Slow Payments Cost you Money

Written by admin on April 22nd, 2011

When it comes to mortgages and credit cards, as long as you pay by the end of the grace period, you aren’t charged late fees, and your interest rate isn’t adversely affected, though you are often considered a “slow pay” customer. When it comes to insurance, however, there is no grace period, and paying your premium even one day late can cause your policy to be canceled, and reinstatement may not be automatic. In addition, if you have to start a new policy, you may end up paying more – if you can find new insurance at all!

While the laws governing when insurance companies are allowed to drop your policy vary from state to state, they are usually able to cancel your policy in the middle of the term rather than waiting for the renewal date, and not renewing your policy. More specifically:

The due date is the date by which your premium must be received by the company. Having it postmarked by that date isn’t enough.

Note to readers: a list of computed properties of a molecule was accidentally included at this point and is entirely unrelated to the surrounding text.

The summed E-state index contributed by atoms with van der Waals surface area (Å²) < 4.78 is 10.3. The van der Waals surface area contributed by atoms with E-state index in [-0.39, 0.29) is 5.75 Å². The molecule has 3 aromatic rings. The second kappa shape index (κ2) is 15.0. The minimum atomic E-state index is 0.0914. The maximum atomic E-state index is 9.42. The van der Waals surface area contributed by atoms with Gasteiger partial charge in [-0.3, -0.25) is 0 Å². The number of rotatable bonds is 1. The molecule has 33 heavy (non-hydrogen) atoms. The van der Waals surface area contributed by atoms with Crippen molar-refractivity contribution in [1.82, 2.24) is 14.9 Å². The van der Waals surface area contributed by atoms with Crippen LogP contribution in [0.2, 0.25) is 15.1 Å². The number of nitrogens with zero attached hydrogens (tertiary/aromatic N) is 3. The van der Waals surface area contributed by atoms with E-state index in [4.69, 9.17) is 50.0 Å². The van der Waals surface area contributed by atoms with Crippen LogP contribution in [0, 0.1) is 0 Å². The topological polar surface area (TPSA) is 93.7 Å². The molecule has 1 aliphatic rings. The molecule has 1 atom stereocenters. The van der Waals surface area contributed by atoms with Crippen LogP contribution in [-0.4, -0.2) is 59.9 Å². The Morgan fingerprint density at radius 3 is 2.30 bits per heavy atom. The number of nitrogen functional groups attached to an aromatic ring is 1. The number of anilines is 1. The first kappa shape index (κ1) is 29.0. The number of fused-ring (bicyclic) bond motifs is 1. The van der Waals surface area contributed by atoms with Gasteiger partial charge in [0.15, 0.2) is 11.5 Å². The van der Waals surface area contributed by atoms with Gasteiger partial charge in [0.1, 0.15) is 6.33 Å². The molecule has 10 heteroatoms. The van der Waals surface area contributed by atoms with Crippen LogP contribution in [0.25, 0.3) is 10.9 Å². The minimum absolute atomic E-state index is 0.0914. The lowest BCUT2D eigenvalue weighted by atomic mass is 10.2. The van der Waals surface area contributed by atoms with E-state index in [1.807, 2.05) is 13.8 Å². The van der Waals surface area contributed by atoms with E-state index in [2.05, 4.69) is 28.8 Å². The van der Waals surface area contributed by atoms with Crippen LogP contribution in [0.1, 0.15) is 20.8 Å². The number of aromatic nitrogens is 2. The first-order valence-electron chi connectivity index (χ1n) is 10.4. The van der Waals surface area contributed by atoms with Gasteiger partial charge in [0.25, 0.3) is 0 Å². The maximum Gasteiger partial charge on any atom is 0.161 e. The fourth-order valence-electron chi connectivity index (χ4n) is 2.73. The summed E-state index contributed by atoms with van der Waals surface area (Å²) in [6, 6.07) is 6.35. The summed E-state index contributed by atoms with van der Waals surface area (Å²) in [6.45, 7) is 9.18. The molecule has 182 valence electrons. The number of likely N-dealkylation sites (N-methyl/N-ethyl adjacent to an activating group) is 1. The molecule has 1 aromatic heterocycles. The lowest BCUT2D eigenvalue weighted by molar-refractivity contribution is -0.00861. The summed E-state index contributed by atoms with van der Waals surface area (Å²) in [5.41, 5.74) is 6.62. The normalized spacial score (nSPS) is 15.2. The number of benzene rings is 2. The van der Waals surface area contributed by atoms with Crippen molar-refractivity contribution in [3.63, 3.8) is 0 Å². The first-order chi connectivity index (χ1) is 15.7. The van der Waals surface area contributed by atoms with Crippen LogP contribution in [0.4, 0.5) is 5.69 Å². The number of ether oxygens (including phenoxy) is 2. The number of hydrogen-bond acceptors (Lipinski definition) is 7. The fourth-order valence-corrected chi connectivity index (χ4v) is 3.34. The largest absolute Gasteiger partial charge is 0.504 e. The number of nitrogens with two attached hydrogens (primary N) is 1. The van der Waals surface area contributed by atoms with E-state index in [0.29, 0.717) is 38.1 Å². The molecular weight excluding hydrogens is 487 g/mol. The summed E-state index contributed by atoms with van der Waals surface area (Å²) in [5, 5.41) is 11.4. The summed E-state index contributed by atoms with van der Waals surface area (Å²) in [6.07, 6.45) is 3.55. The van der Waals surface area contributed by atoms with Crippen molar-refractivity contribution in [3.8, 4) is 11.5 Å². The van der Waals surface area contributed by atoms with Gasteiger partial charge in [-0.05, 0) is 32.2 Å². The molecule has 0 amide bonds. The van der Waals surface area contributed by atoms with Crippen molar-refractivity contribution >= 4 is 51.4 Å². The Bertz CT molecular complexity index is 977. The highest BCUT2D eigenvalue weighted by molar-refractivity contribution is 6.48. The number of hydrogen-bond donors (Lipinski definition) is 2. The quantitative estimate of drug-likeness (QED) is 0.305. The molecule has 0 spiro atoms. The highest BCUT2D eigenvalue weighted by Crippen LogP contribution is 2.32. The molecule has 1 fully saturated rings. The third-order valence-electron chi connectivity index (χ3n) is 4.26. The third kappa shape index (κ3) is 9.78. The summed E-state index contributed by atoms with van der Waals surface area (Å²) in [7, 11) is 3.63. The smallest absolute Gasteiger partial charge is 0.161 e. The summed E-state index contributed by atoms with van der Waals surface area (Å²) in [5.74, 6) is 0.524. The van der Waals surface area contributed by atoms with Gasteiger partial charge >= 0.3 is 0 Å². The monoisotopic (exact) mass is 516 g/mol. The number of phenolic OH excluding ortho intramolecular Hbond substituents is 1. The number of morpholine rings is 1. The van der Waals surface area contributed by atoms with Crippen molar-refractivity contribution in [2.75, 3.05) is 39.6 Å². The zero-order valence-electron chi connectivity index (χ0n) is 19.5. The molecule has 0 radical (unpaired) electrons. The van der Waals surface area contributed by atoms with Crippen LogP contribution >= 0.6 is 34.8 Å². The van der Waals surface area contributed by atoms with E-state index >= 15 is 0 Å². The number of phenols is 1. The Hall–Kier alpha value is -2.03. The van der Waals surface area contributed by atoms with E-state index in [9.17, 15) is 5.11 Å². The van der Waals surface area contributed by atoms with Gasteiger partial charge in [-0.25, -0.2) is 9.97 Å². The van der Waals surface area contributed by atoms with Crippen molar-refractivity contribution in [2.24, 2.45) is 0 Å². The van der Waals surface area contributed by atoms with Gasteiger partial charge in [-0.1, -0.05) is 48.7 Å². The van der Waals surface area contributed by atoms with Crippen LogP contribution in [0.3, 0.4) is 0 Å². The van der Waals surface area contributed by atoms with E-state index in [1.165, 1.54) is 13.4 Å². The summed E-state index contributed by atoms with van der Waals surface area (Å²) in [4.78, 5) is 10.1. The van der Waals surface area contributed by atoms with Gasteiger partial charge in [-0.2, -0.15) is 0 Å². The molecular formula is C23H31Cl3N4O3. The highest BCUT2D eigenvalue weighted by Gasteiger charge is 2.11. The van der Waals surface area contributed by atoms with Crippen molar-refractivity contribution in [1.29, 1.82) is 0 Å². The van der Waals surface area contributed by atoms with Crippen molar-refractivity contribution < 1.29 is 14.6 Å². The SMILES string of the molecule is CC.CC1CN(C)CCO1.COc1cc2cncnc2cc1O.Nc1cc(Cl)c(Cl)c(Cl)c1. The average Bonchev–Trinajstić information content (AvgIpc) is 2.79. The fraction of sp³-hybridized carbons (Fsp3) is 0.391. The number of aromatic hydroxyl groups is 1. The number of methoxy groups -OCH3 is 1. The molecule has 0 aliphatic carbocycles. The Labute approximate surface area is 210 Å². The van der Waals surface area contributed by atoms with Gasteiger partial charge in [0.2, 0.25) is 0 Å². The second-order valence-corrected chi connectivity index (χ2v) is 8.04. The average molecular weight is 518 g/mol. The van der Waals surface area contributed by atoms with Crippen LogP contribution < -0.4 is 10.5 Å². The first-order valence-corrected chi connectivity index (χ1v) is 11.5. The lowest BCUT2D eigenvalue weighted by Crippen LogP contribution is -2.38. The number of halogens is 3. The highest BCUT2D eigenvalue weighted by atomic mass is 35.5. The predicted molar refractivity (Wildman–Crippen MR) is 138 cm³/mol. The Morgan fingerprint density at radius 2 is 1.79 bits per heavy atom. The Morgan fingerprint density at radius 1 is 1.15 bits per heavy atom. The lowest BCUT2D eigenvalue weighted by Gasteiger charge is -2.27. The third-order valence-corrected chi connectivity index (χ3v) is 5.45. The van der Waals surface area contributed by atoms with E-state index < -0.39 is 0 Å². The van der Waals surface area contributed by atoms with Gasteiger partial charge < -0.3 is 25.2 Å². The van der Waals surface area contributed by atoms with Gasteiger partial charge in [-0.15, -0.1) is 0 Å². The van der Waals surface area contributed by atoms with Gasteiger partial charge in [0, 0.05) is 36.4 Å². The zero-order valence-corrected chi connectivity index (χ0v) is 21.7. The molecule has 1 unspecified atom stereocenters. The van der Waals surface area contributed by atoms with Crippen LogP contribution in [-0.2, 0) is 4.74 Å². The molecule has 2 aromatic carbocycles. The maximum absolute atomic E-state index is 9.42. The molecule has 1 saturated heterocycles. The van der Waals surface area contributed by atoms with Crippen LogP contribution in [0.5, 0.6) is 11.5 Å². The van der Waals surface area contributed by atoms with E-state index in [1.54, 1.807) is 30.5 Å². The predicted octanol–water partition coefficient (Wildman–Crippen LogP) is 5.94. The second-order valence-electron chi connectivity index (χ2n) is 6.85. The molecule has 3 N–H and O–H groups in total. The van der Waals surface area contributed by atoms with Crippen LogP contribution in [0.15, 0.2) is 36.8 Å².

While most auto insurers will let you slide if you’re only a few days late, if you habitually pay late they will likely cancel your policy.

If you are paying monthly, and are late, your insurance company may require that you pay the total premium in order to keep or reinstate your coverage.

If you are canceled, don’t complain to your state insurance regulator, as they will be unlikely to help you once it is discovered that you were not making payments on time.

After a cancellation, shopping for new coverage can be trying. You must disclose if you have had your insurance canceled, and this may make you an undesirable client even if your driving record is pristine. You may not be allowed to have monthly payments, and you may have to pay higher premiums, designed for people who are greater risks. As well, some insurance companies report late payments to credit reporting bureaus, so your credit score may be adversely affected.

At the very worst, you may have to go to a high-risk carrier, or buy “pool” insurance, which is mandated by your state, and available to those who are extremely risky clients.

If all this sounds scary – and it should – be aware that there is some good news. If you call your agent before your payment is late, they may be able to work with you to keep your policy in force, either by allowing smaller payments more frequently, putting you on an automatic payment plan, or changing the due date of your premium.

There is no grace period for auto insurance premiums, but there are gracious people in the industry who will try to help you.

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